Four episodes into the Veena Sud show The Killing's third season has only proven that its favorite things to do are what the viewing audience regards as mistakes. Because there's nothing about sour pusses, bad cops, and sexism that hasn't been done before on a crime procedural. But we've already told you that. The only thing that sets it apart are those ubiquitous bulky sweaters and the series' newest addition: Peter Sarsgaard.
And how lucky that the show has Sarsgaard at all, as he's the only interesting and unique character that breaks any sort of mold on this dusty procedural with aspirations (delusions?) of grandeur. When I'm not pretending that Sarsgaard's character is actually just what happened to Mark from Garden State after a few years of ne'erdowelling, I'm intrigued by this Ray Seward character. Because so far, he's The Killing's sole redeeming quality: a complicated man who's most likely innocent of the murder charge against him, but probably guilty of a bad thing or two.
But we need way more Sarsgaard if we're going to be sated. There's only 30 days until he's on his way to die, after all. Tonight's episode, "Head Shots," provided a small glimpse into Seward's mind, but not nearly enough.
Because we need Seward to be more than what he is so far. Tonight's episode taught us a few things: namely that Seward's daddy hit him, he's had a few physical run-ins with some mafia types, and is able to make a friend even in the dimmest of circumstances (fellow death row inmate, Hill). All well and good. But listen: just because tropes and archetypes exist doesn't meant they should be used, all at once, and in a mishmash fashion. The bad, bad dude beaten down by life with nothing left to lose can be quite the compelling character, but the details of his existence have to be way less cobbled together and cliché.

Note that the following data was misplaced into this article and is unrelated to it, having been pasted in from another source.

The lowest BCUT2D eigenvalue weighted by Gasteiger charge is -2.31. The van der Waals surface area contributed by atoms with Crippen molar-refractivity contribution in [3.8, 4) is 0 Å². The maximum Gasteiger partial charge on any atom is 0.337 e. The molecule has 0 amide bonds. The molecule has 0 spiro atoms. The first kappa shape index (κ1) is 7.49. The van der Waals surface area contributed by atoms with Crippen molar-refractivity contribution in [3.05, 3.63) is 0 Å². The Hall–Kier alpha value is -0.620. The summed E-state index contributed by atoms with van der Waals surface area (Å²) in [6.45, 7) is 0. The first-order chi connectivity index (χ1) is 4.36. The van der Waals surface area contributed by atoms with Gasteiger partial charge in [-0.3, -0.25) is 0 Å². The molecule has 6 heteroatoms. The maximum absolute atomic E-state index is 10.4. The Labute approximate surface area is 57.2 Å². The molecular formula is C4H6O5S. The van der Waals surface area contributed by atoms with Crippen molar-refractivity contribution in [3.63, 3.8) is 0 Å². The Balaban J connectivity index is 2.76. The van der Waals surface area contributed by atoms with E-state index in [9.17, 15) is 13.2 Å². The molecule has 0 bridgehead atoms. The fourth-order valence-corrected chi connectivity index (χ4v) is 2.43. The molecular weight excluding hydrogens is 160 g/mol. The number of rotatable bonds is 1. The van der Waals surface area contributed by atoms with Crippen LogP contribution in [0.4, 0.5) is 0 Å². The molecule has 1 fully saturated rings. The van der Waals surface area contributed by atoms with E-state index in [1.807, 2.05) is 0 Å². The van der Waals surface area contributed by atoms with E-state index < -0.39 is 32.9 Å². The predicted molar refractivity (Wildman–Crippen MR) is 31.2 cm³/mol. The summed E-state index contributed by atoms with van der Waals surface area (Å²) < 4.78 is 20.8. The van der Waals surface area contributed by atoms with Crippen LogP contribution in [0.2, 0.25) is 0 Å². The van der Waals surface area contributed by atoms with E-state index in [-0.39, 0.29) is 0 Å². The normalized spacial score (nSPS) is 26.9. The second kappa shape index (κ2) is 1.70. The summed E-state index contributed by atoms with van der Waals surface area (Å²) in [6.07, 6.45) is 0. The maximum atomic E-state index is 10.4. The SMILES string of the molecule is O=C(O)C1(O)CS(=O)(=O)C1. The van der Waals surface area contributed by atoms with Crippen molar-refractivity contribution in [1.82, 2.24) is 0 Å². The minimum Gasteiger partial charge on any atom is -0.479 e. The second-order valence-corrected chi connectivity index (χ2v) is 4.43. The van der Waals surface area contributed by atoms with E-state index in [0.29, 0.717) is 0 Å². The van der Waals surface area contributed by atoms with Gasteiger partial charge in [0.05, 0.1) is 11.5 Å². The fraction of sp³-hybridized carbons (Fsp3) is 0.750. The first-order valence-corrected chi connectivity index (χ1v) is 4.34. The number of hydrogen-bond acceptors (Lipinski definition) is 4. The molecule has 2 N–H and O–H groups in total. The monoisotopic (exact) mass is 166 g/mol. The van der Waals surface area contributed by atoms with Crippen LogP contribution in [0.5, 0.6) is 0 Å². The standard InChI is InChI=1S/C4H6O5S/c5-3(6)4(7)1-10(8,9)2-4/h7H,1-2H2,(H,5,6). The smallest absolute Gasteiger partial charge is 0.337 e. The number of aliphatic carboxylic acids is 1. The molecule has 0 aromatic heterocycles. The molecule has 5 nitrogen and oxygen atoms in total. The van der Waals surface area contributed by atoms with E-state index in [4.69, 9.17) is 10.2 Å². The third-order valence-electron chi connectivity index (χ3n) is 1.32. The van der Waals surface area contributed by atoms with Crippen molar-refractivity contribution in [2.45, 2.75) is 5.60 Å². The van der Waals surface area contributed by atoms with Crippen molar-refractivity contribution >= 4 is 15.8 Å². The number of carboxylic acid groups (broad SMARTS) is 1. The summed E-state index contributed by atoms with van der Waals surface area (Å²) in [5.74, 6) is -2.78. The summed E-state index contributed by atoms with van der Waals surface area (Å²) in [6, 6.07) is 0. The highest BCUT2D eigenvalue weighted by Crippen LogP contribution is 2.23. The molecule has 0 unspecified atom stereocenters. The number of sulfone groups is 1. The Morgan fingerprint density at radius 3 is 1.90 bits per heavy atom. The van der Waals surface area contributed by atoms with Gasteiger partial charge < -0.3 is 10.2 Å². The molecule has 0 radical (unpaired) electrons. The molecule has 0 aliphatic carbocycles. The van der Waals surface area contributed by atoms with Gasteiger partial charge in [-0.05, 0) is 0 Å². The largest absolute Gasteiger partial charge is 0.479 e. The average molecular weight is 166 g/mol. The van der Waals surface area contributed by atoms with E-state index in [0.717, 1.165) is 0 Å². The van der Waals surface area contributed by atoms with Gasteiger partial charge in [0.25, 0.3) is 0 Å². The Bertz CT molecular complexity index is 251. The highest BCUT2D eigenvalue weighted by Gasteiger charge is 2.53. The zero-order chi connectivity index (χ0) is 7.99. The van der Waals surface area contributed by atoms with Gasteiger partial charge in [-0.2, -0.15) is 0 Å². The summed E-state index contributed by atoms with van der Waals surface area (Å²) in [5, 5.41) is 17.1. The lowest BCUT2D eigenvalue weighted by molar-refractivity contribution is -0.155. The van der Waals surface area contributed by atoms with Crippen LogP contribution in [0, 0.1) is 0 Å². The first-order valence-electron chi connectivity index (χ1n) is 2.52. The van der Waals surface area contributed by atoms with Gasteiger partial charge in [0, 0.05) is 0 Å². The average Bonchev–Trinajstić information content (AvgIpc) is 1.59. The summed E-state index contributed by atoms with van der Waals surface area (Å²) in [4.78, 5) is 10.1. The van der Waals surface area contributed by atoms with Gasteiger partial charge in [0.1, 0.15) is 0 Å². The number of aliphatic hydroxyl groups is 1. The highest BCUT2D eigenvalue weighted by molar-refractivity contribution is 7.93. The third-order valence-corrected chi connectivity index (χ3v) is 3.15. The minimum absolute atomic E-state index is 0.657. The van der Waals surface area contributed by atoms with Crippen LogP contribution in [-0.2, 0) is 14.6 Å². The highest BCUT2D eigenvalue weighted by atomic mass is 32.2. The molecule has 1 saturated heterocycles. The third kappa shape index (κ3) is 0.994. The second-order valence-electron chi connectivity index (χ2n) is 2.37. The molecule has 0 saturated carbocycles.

Seward is a man with some deep and interesting insights, exhibited in the scene tonight where he explained to Hill that "hope and faith are the biggest killers." Cool, calm, and deviously dark, Seward's demeanor makes you scared of him but also unable to look away. He has the potential to be exactly the shot in the arm the series needed.
Tonight's episode exhibited tiny glimpses of this: he is steadfast in his refusal to take some curious pills (no way those are antibiotics, right?), his openness to discussing his past with Hill; he even goes against his own convictions in the name of saving that friend's life. You can see the outline of a potentially dynamic, interesting, human character in the moments when Seward chooses to take the pills rather than watch another second of unnecessary police brutality against the one person who's been nice to him. It was particularly telling, and sets up an internal conflict within the viewers itself. Until Sarsgaard gets a more fleshed-out, less-hokey backstory — less of a series of tropes or a foil for other people's shitty actions (I'm looking at you, Voldemort The Security Guard) — though, The Killing's going to find itself DOA. Again.
Image: Frank Ockenfels/AMC